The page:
Sultanate of Occussi-Ambeno (a model country based on an actual enclave in what was Portuguese East Timor, in Indonesia): This imaginary state, which obtained “independence from Portugal in April 1968”, was masterminded by Mr. Bruce Henderson, a New Zealander who is a noted film buff and who was once heavily involved in sci-fi fandom. For this and other projects, he adopted the alias/nom d'artiste of Bruce Grenville (I shall respectfully refer to him by that name for the remainder of this write-up). Having perpetrated this ingenious “hoax”, he rose to notoriety in the 1970s and 80s. Today, the Internet almost invariably credits Mr. Henderson (not Mr. Grenville) as the visionary who devised the infamous Occussi-Ambeno postage stamps.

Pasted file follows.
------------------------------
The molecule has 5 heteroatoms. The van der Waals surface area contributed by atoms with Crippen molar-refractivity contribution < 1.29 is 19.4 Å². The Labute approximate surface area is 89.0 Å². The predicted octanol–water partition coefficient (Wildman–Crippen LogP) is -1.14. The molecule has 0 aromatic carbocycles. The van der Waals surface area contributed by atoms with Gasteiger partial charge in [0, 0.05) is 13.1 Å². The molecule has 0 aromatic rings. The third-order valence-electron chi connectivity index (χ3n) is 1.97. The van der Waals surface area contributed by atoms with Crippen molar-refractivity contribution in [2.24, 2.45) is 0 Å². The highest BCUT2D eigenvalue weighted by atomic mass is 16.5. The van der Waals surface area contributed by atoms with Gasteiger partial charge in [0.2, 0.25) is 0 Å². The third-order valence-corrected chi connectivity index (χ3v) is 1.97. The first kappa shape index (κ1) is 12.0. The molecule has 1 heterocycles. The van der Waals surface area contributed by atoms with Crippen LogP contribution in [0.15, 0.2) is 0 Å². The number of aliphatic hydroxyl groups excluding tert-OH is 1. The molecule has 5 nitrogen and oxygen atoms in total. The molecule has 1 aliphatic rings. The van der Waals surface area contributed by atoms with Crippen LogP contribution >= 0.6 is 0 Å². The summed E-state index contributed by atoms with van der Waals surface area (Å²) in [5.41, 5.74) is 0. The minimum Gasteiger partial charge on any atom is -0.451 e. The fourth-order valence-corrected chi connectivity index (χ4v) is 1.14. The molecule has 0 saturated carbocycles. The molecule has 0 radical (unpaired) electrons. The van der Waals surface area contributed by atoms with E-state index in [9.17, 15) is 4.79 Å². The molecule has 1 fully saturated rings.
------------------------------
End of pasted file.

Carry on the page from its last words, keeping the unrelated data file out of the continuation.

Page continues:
This oftentimes light-hearted venture was an opportunity for Mr. Grenville (he was already well-known in “anarchist” circles as a person who advocated freedom from “Statism”) to satirize the institution of the state and the trappings of its political apparatus. As part of what many critics would characterize as a “scam”, Mr. Grenville and his comrades fabricated an unique historical timeline and bureaucracy, including seven united provinces/tribes and a succession of rulers going back to 1848. Almost immediately, they began to print stamps, crests, letterheads, and other official-looking material. For publicity purposes, they also spawned countless press releases, many of which were published by the world's media. They have frequently made headlines; for example, The New Zealand Herald once carried a story about Occussi-Ambeno on its front page. Apparently, in 1973 it was the first and only state to establish full diplomatic relation with the Republic of Minerva, whose founders tried to seek recognition by sending letters to some 100 countries. Occussi-Ambeno itself once skillfully secured diplomacy with a number of other tiny states, including Monaco and Liechtenstein (part of this information appeared in The State Adversary, July 1987). They are professed to have been accidentally included in a list of countries compiled by the U.S. Dept. of State. Mr. Grenville's deliberate irreverence/flippancy probably alienated many influential people along the way, especially those who felt wrongly duped after the proverbial cat was out of the bag. Despite all the commotion he's caused, the melodic words “Occussi-Ambeno” simply would not be in our vocabulary if it were not for him.